- proved tombstones that Shi'ism was not widespread in Aswan evidence and only one Tombstone for a woman convert to Shi'ism.
- to write the name of the deceased affiliate to his tribe does not stop at the end of the 2nd century AH / 8 AD, it extends until the 5th century AH / 11 AD.
- some tombstones dating back to the early Islamic period carrying owners Muslim Arab names end with the word Nubian.
- immigrants who lived in Aswan in the late Middle Ages, and were originally from the Muslims of Andalusia who left to emigrate to Egypt, And then to Upper Egypt in general and Aswan and villages in particular.
Ahmad Al-Jallad, Leiden University, The Netherlands
The Phonetic Origins of Arabic Orthography
The abundant Arabic material in Greek transcription from the epigraphy and papyri of the Late Antique Near East provides us with a unique vista from which to view the phonology of Old Arabic. In many ways, these transcriptions agree with Arabic orthographic conventions against the received pronunciations from the Islamic period. Given that it is highly unlikely that Greek scribes were calquing the Arabic script or its Nabataean predecessor, these similarities likely point to an earlier stage of Arabic phonology which more closely resembled the frozen spellings from the Islamic era. This talk will discuss four features: the shape of the definite article, the alif-maqsura, the hamzat al-wasl, and the realization of ḍad. We will focus on data from the Greek epigraphy of the southern Levant (e.g. IGLS, the Princeton Archaeology Expedition to Syria, etc.), the papyri from Petra, and Nessana. Our results suggest that many Arabic orthographic conventions were based on the dialect of Arabic spoken in Syria in the pre-Islamic period rather than the dialect upon which Classical Arabic was based.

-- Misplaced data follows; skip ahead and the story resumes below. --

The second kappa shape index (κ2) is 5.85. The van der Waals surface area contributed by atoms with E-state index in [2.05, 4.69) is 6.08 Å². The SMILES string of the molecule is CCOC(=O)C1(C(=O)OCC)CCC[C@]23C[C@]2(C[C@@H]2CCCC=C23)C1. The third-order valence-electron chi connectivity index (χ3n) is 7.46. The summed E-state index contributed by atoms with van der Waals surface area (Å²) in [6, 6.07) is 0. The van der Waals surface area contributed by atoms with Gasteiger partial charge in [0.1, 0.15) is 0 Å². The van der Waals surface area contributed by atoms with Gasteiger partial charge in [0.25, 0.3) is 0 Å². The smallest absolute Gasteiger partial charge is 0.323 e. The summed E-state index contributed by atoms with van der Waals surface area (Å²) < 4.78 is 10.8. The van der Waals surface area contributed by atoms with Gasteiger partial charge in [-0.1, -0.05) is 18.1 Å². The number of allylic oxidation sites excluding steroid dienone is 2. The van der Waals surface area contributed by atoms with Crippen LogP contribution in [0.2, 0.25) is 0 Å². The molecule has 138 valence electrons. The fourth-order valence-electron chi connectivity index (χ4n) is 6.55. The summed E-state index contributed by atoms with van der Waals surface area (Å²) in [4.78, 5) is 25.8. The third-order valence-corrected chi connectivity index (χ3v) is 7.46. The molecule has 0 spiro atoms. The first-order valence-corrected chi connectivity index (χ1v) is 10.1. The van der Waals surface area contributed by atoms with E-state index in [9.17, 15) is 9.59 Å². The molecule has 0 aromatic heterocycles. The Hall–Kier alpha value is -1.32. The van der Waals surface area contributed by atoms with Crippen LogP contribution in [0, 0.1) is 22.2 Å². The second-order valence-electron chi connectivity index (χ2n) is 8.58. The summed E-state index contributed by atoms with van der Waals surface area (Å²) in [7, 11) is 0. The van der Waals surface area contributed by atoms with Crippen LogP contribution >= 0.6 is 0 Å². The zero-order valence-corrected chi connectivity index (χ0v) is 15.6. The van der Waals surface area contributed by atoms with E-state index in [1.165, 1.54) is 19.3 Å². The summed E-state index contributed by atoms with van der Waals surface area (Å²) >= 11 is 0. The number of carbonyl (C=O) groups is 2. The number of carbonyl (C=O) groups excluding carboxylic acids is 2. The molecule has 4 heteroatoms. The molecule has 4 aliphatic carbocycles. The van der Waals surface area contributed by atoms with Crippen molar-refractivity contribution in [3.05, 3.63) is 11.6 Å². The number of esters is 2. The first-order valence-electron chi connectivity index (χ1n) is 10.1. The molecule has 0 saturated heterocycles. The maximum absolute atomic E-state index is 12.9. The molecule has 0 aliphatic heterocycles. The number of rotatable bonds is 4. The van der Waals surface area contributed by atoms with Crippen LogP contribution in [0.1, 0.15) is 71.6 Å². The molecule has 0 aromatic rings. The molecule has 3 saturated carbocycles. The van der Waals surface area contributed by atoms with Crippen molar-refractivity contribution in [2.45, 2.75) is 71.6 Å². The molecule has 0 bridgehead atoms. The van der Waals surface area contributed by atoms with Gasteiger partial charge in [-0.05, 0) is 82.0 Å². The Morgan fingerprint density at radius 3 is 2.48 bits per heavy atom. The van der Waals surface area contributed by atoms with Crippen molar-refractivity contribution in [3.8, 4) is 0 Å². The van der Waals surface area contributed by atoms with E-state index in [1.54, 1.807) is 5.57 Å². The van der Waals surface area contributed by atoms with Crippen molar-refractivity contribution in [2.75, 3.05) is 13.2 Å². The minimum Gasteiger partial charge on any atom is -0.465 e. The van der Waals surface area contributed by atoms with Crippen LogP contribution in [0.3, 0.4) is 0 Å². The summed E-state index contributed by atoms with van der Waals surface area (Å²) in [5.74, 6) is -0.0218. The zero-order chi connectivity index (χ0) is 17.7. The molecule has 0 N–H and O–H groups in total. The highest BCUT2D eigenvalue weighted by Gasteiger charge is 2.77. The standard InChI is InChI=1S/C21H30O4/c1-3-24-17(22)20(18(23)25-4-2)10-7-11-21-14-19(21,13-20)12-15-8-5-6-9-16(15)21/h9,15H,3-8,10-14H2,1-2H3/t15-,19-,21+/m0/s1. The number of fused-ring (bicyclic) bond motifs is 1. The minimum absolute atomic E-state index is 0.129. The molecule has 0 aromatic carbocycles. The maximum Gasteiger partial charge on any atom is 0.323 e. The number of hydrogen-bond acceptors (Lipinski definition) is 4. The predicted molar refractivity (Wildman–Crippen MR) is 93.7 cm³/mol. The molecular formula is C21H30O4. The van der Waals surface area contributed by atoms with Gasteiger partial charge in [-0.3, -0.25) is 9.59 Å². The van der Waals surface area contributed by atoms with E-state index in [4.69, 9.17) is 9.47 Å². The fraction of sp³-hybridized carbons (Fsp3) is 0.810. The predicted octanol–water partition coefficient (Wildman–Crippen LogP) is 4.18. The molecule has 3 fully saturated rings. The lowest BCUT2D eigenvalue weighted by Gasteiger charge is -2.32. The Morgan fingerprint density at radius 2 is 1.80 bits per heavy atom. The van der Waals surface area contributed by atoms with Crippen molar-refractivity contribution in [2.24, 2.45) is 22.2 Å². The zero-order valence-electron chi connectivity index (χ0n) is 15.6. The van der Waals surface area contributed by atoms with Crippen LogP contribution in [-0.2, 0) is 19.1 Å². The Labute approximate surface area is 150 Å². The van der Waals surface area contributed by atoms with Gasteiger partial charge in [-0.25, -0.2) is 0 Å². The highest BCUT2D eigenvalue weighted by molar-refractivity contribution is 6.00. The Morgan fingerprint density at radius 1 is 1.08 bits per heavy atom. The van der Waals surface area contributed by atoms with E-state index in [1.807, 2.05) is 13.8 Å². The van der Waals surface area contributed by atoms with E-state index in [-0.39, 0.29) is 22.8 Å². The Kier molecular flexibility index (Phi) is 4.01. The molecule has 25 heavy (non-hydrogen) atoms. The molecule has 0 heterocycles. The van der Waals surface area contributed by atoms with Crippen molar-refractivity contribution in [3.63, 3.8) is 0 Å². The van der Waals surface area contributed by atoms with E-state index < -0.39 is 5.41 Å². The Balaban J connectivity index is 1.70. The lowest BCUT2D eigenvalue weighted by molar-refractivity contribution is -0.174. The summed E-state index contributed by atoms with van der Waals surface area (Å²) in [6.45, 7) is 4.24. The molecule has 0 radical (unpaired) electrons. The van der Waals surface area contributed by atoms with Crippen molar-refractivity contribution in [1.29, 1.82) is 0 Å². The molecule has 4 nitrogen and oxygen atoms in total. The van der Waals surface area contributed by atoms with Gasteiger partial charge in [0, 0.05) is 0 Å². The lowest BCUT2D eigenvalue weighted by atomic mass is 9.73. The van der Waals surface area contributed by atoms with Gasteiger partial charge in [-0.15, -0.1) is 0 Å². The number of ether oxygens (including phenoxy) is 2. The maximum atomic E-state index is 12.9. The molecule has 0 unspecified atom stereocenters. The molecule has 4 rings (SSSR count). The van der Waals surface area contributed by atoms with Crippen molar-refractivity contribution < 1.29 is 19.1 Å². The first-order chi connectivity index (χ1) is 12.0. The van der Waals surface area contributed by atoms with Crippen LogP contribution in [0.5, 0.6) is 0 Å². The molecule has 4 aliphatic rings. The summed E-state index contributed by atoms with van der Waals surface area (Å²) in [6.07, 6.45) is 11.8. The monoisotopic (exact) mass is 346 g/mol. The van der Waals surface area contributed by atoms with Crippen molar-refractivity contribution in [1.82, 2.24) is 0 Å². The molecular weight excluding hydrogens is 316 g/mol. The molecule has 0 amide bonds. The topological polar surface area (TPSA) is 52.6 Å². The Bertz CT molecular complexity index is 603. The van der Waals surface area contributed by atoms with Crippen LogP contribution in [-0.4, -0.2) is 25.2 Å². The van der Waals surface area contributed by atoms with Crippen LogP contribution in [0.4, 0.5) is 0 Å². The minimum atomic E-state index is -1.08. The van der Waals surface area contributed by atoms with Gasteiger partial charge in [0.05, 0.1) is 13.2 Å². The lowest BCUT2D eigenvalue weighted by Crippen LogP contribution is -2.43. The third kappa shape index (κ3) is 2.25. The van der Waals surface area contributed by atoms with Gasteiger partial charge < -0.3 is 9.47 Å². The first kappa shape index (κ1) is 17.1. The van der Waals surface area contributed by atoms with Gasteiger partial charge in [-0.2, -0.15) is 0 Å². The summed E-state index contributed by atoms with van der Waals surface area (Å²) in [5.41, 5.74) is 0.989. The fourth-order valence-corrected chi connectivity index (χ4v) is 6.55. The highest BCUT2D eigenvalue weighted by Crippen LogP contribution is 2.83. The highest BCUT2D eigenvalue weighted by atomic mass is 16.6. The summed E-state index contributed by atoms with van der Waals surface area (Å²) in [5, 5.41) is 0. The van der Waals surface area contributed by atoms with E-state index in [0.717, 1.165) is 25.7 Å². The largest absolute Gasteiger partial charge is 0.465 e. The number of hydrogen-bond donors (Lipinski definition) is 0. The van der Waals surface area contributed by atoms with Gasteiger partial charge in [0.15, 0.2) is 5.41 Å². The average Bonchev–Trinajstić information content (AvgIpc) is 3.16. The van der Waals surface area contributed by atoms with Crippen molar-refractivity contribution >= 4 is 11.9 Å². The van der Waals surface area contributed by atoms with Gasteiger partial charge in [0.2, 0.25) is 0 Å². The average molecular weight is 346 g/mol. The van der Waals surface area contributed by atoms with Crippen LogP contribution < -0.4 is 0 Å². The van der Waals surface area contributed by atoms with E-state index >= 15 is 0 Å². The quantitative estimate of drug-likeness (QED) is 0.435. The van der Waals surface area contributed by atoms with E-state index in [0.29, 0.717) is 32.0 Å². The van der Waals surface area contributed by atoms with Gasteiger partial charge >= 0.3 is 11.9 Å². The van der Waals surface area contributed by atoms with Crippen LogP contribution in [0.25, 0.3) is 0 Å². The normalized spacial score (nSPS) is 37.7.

Munther al-Sabbagh, University of California, USA
As a medieval commercial term, *suhba*, has been extensively studied within the realm of geniza studies. S.D. Goitein's critical analysis of this term opened the door to his notion of 'informal friendship' as the key social capital that drove business relationships forward. Above all, business in the medieval Near East was founded and maintained on individual ties. While the multiple underlying meanings of the term suhba have been revisited by geniza scholars, untangle how merchants used this business code to refer to varying aspects of their relationships, similar research of this term's deployment Arabic papyrii collections has not taken place, although its appearance has been noted in the Quseir documents, among other places. In this paper, I will evaluate the taxonomy of this term in the published Arabic papyri, evaluating the range of its underlying meanings within the context of the framework developed in geniza studies. The objective of this comparative analysis is to broaden our understanding of how suhba was applied - in its different contexts as they relate to Arabic papyri - and to evaluate whether there are visible differences between its use among the geniza traders and those of the Arabic papyri.